Up in the Air and its three leads received Oscar nods, as did director Jason Reitman (Juno) and screenwriter Sheldon Turner (adapting Walter Kim’s novel). They all went home empty-handed, perhaps because the film is so low-key and emotionally ambiguous. That’s the kind of thing that doesn’t always get the respect it deserves. Sort of like George Clooney’s acting.
Extras: Commentary by Reitman, director of photography Eric Steelberg and first assistant director Jason Blumenfeld; a profile of the company that did the credit sequence; storyboards; deleted scenes; a music video; a short “American Airlines” prank segment. (R) Rating: 4.5 —LL
The Gospel According to St. Matthew
In honor of Holy Week, I thought it might be worth revisiting one of the most engrossing and creative takes on the life of Jesus. Made around the same time that Hollywood was using the Bible as an excuse for overwhelming spectacles such as The Greatest Story Ever Told, Italian writer-director Pier Paolo Pasolini’s 1964 take on The Gospel According to St. Matthew is something of a guerilla film. And yet it’s also one of the most scripturally accurate adaptations ever made.
Shot in black-and-white with a microscopic budget and a cast of non-professionals (including Pasolini’s own mother Susanna as the adult Virgin Mary), Pasolini’s film has an intimate, almost documentary-like style. As a result, the often-told story has a new urgency.
When Pasolini depicts Herod the Great’s murder of the firstborn, it looks as if a CNN crew happened to be in first century Judea capturing the event. The attack unfolds more like something from Rwanda or Bosnia than a Biblical epic.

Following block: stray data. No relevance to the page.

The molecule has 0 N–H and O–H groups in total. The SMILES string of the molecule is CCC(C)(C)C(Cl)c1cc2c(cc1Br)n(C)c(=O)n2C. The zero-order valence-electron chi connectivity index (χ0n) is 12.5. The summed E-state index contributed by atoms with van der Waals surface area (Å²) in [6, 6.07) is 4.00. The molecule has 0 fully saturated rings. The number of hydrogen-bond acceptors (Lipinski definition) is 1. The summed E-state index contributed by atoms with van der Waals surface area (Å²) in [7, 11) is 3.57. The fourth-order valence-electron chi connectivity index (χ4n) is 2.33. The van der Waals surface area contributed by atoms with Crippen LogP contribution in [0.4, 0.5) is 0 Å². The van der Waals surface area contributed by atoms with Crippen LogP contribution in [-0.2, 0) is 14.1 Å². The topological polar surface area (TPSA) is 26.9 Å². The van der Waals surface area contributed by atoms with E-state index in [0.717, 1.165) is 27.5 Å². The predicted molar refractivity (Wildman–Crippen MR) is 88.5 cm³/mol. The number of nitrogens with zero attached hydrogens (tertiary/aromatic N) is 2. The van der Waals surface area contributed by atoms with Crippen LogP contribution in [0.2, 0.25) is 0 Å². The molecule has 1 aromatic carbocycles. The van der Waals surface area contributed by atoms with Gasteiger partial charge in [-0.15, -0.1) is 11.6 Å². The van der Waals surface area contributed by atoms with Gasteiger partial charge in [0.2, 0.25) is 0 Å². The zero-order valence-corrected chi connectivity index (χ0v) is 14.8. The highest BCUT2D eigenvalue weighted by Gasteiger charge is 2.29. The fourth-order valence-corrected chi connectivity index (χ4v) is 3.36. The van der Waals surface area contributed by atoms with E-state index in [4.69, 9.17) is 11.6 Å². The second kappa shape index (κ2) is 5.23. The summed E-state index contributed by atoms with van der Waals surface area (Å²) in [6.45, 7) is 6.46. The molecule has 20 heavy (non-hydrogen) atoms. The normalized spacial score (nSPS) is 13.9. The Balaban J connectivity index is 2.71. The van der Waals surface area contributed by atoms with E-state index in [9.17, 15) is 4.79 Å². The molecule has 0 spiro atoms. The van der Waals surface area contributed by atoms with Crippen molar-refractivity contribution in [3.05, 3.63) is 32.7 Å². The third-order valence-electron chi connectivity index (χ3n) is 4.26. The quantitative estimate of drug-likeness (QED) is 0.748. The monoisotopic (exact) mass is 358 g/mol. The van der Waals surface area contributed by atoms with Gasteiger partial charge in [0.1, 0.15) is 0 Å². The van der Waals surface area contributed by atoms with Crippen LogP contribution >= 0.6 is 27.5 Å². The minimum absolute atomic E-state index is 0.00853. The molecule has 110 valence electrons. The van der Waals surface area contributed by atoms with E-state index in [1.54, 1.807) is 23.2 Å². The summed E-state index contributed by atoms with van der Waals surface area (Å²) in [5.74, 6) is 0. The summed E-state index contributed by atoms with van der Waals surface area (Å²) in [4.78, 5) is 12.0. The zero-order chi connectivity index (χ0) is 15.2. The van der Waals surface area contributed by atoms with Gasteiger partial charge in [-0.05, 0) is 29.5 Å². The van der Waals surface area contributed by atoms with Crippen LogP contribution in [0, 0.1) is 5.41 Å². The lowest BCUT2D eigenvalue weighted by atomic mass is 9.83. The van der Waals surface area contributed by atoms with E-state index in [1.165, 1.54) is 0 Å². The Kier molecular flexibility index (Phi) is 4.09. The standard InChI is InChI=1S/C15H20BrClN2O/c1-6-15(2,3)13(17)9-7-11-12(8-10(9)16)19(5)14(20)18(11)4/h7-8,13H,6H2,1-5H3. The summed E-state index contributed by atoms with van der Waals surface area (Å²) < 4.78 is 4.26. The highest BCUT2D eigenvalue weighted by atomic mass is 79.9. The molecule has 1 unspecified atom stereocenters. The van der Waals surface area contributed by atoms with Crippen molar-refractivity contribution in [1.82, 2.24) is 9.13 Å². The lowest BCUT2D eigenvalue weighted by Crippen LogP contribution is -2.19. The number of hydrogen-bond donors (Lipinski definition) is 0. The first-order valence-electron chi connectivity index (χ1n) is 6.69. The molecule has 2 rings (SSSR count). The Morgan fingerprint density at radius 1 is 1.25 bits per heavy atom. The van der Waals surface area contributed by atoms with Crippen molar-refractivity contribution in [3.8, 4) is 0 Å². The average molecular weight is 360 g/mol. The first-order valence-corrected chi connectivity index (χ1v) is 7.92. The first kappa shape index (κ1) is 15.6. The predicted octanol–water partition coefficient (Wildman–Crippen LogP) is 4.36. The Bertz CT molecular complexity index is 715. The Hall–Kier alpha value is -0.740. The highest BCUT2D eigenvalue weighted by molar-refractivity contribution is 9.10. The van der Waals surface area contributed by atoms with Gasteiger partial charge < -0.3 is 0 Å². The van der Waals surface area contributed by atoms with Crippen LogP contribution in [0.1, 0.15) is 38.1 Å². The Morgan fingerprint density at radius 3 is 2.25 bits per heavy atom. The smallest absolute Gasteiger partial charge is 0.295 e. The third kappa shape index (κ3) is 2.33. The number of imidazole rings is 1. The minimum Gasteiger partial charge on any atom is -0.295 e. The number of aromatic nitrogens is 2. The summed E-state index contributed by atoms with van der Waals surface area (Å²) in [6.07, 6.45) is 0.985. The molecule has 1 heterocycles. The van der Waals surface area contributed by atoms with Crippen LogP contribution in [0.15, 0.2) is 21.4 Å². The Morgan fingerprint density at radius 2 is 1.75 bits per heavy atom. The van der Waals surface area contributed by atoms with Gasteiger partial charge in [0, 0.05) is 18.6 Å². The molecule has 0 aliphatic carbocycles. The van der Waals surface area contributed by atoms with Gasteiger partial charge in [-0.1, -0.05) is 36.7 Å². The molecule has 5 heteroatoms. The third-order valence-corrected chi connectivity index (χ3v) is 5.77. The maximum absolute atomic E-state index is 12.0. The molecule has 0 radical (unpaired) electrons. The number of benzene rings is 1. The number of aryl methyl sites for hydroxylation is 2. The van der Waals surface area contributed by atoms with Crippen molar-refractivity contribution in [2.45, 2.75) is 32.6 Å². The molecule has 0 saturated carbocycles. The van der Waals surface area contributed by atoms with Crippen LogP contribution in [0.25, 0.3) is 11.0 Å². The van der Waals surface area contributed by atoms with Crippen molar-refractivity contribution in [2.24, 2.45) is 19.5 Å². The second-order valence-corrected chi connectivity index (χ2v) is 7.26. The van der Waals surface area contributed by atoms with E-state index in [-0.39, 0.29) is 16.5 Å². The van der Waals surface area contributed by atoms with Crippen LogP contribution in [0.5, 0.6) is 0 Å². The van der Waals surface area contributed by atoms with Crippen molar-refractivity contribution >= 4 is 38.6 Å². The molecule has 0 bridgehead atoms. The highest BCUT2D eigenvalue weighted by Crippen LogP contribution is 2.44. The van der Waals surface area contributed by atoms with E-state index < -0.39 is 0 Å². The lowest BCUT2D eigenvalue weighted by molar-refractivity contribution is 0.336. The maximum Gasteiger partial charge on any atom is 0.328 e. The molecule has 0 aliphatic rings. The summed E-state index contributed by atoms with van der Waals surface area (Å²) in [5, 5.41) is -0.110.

Pasolini’s casting picks are downright inspired. Enrique Irazoqui, who plays Jesus with a charismatic swagger, was actually a Spanish economics student (Christ’s voice is actually Enrico Maria Salerno). From watching the film and its anti-establishment attitude, it’s no surprise that Pasolini was a Marxist. His Jesus has no hesitation condemning earthy authorities for their hypocrisies. Because the real Prince of Piece didn’t politely ask the moneychangers to leave the Temple, this is hardly sacrilege.
The score, which received an Oscar-nomination, is also unique. It may be the only film I’ve ever seen that combines the songs of Bach, Mozart and American gospel singer Odetta. Pasolini was not a believer, and some of his other efforts earned the ire of the Catholic Church. Nonetheless, when it comes to chronicling Jesus, he knows better than to desecrate the greatest story.
Extras: Because of confusion over the rights, there are at least a half-dozen DVD editions of the film. Some are colorized (now, that’s blasphemy!) or feature English dubs. I own the Wellspring edition, which features a short but intriguing documentary on Pasolini. (PG) Rating: 5 —DL
Loey Lockerby can be contacted at email@example.com.
Dan Lybarger can be contacted at Lybarger@eFilmcritic.com.